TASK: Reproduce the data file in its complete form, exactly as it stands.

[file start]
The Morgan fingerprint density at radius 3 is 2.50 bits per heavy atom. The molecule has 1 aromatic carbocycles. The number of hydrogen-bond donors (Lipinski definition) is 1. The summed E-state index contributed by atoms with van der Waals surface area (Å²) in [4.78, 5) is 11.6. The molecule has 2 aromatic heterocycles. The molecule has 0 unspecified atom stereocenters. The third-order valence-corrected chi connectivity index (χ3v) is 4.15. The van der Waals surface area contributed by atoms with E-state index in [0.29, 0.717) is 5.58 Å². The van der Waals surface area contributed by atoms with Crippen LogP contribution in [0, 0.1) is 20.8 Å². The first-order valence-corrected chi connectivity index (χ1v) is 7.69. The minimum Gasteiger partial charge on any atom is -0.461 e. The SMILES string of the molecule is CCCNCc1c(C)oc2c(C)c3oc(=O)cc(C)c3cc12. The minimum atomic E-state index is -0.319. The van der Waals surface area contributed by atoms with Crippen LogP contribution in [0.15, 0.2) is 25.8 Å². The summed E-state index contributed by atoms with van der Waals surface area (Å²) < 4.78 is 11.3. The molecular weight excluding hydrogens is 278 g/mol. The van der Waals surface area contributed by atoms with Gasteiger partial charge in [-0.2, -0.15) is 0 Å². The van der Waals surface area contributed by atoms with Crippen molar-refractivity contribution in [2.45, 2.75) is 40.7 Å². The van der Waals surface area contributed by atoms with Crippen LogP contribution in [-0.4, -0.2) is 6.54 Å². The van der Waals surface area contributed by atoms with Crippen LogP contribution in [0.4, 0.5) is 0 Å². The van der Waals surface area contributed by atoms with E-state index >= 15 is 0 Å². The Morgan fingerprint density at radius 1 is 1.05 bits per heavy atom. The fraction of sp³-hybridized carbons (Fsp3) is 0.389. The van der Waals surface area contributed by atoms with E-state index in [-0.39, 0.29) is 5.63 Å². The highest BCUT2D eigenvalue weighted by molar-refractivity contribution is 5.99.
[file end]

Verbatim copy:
The Morgan fingerprint density at radius 3 is 2.50 bits per heavy atom. The molecule has 1 aromatic carbocycles. The number of hydrogen-bond donors (Lipinski definition) is 1. The summed E-state index contributed by atoms with van der Waals surface area (Å²) in [4.78, 5) is 11.6. The molecule has 2 aromatic heterocycles. The molecule has 0 unspecified atom stereocenters. The third-order valence-corrected chi connectivity index (χ3v) is 4.15. The van der Waals surface area contributed by atoms with E-state index in [0.29, 0.717) is 5.58 Å². The van der Waals surface area contributed by atoms with Crippen LogP contribution in [0, 0.1) is 20.8 Å². The first-order valence-corrected chi connectivity index (χ1v) is 7.69. The minimum Gasteiger partial charge on any atom is -0.461 e. The SMILES string of the molecule is CCCNCc1c(C)oc2c(C)c3oc(=O)cc(C)c3cc12. The minimum atomic E-state index is -0.319. The van der Waals surface area contributed by atoms with Crippen LogP contribution in [0.15, 0.2) is 25.8 Å². The summed E-state index contributed by atoms with van der Waals surface area (Å²) < 4.78 is 11.3. The molecular weight excluding hydrogens is 278 g/mol. The van der Waals surface area contributed by atoms with Gasteiger partial charge in [-0.2, -0.15) is 0 Å². The van der Waals surface area contributed by atoms with Crippen molar-refractivity contribution in [2.45, 2.75) is 40.7 Å². The van der Waals surface area contributed by atoms with Crippen LogP contribution in [-0.4, -0.2) is 6.54 Å². The van der Waals surface area contributed by atoms with Crippen LogP contribution in [0.4, 0.5) is 0 Å². The van der Waals surface area contributed by atoms with E-state index >= 15 is 0 Å². The Morgan fingerprint density at radius 1 is 1.05 bits per heavy atom. The fraction of sp³-hybridized carbons (Fsp3) is 0.389. The van der Waals surface area contributed by atoms with E-state index in [-0.39, 0.29) is 5.63 Å². The highest BCUT2D eigenvalue weighted by molar-refractivity contribution is 5.99.